The "Forbidden Lore" system from World of Darkness: Mirrors (p.28-32) is cognate to the Sanity system; characters garner Insanity points and lose rating in their Reason score. Along the way, they acquire Mental and Social penalties and gain bonuses to Occult endeavors — including the ability to use supernatural powers without gaining the associated template. ...


6

As an alternative approach, the Storyteller may balance things out not by boosting certain PCs (with experience etc) but by adjusting the challenge level the individual PCs face. So, you have a Tier 5 (see the answer by @Jadasc) mage and a Tier 2 vampire? Introduce a villain who's primarily out to get the mage. A rival mage, a nasty spirit, or something ...


6

Jon Chung (a known expert at optimizing for White Wolf games) lays it out this way: Tier 0: Mortals Tier 1: Minor Templates Tier 2: Vampire/Werewolf Tier 3: Changeling/Promethean -linear vs exponential split- Tier 4: Geist Tier 5: Mage His suggestion is that mixed games work best when you don't go more than one tier apart or cross the ...


6

I'm afraid I'd have to disagree a little with RMorrisey. The traits exist to catch those players who are not as outgoing or skilled as their friends. Its great to reward a good bit of roleplaying with a modifier or simply with an automatic success, but don't do so without taking into account the numbers on the sheet and the dice. The quiet guy who rolled ...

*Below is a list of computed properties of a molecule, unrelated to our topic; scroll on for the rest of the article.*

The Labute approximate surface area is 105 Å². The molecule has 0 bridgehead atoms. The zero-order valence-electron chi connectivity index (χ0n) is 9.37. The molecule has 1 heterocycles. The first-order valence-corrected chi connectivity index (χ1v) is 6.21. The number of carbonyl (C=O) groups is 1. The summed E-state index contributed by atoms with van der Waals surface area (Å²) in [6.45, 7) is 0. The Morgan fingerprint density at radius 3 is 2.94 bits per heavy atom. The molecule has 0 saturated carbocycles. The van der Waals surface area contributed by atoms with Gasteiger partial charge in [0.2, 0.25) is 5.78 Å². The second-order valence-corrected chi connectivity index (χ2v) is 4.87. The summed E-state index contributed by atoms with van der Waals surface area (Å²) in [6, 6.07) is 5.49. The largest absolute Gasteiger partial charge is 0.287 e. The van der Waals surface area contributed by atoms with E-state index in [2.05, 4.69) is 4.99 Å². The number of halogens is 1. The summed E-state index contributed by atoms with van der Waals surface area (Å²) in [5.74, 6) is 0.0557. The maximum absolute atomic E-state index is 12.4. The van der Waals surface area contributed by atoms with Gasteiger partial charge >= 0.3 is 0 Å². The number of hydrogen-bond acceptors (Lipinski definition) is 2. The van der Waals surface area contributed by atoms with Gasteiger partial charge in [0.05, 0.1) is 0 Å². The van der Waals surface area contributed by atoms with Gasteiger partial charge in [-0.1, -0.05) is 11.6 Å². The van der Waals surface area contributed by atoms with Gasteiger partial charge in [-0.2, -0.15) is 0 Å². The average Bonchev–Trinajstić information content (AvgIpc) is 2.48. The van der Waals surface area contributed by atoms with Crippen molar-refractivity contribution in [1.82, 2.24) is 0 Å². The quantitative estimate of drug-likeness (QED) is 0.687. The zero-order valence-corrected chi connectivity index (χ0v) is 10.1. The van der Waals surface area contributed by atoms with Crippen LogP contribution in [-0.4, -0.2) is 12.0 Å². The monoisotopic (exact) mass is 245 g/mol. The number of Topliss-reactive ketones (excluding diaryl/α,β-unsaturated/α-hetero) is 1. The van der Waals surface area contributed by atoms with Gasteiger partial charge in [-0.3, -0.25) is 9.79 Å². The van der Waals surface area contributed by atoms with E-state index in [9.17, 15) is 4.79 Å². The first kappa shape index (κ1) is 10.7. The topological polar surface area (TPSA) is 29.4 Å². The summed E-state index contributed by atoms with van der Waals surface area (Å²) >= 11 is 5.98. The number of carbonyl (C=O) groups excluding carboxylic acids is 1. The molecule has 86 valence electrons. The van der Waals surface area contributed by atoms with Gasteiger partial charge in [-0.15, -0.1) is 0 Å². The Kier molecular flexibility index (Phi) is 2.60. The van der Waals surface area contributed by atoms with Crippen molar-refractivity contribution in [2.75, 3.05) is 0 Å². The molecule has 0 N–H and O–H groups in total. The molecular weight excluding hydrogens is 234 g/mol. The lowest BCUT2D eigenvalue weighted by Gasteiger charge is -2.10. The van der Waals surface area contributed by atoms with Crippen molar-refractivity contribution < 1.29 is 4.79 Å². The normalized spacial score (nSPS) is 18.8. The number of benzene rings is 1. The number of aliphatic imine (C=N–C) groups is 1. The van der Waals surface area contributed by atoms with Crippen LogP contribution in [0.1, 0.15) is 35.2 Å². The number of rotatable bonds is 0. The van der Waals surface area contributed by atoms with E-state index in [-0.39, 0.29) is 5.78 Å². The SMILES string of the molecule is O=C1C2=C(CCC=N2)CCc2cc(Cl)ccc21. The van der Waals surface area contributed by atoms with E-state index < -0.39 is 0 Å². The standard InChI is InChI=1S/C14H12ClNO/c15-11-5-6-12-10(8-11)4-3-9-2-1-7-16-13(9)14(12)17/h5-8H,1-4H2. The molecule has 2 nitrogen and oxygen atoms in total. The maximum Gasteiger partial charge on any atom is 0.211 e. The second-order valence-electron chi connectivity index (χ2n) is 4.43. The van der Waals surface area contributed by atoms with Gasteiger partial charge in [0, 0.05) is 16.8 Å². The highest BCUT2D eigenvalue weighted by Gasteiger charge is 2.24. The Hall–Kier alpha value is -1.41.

6

I would say that this isn't really a multi-splatbook problem. Sure, it seems more difficult when you have vampires and changelings and whatnot in the same group, but you get the same problem in games with just multiple tribes of vampires (usually the Malkavians do it to the rest) or even when characters are allegedly more homogeneous. A group of 5 Brujah ...


6

You add three dice to your original pool, not to the chance die. From the section on Willpower, p. 132: Willpower should be spent and three dice are added to your dice pool before all penalties for your roll have been applied. So, form your pool, add all bonuses — including your three dice from Willpower — and then subtract all penalties. Yes, that ...


5